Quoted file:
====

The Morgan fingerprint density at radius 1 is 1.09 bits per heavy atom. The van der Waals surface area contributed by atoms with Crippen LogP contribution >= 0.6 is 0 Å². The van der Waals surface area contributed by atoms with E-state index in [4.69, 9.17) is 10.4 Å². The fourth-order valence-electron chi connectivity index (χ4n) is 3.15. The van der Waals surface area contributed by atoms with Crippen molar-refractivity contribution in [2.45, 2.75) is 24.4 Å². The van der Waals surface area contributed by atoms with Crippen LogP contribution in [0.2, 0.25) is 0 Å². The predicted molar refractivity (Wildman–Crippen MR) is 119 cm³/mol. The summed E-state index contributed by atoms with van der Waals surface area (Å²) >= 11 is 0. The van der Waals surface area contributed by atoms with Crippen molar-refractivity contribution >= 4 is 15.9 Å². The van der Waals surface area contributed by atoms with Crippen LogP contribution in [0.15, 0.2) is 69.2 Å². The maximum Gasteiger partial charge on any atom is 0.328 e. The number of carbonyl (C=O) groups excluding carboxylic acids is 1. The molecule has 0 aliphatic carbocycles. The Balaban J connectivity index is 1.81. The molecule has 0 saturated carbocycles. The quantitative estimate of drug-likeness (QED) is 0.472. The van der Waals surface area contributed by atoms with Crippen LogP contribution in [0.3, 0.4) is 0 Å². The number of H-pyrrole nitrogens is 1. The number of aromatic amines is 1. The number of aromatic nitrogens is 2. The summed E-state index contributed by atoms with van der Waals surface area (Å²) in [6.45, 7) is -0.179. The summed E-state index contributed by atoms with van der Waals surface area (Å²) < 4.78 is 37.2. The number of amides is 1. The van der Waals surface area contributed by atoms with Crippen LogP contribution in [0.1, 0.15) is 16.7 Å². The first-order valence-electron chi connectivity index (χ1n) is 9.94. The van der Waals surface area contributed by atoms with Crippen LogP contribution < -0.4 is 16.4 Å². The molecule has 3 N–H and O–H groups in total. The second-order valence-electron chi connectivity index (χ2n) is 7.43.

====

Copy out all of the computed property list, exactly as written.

The Morgan fingerprint density at radius 1 is 1.09 bits per heavy atom. The van der Waals surface area contributed by atoms with Crippen LogP contribution >= 0.6 is 0 Å². The van der Waals surface area contributed by atoms with E-state index in [4.69, 9.17) is 10.4 Å². The fourth-order valence-electron chi connectivity index (χ4n) is 3.15. The van der Waals surface area contributed by atoms with Crippen molar-refractivity contribution in [2.45, 2.75) is 24.4 Å². The van der Waals surface area contributed by atoms with Crippen LogP contribution in [0.2, 0.25) is 0 Å². The predicted molar refractivity (Wildman–Crippen MR) is 119 cm³/mol. The summed E-state index contributed by atoms with van der Waals surface area (Å²) >= 11 is 0. The van der Waals surface area contributed by atoms with Crippen molar-refractivity contribution >= 4 is 15.9 Å². The van der Waals surface area contributed by atoms with Crippen LogP contribution in [0.15, 0.2) is 69.2 Å². The maximum Gasteiger partial charge on any atom is 0.328 e. The number of carbonyl (C=O) groups excluding carboxylic acids is 1. The molecule has 0 aliphatic carbocycles. The Balaban J connectivity index is 1.81. The molecule has 0 saturated carbocycles. The quantitative estimate of drug-likeness (QED) is 0.472. The van der Waals surface area contributed by atoms with Crippen LogP contribution in [0.3, 0.4) is 0 Å². The number of H-pyrrole nitrogens is 1. The number of aromatic amines is 1. The number of aromatic nitrogens is 2. The summed E-state index contributed by atoms with van der Waals surface area (Å²) in [6.45, 7) is -0.179. The summed E-state index contributed by atoms with van der Waals surface area (Å²) < 4.78 is 37.2. The number of amides is 1. The van der Waals surface area contributed by atoms with Crippen LogP contribution in [0.1, 0.15) is 16.7 Å². The first-order valence-electron chi connectivity index (χ1n) is 9.94. The van der Waals surface area contributed by atoms with Crippen LogP contribution < -0.4 is 16.4 Å². The molecule has 3 N–H and O–H groups in total. The second-order valence-electron chi connectivity index (χ2n) is 7.43.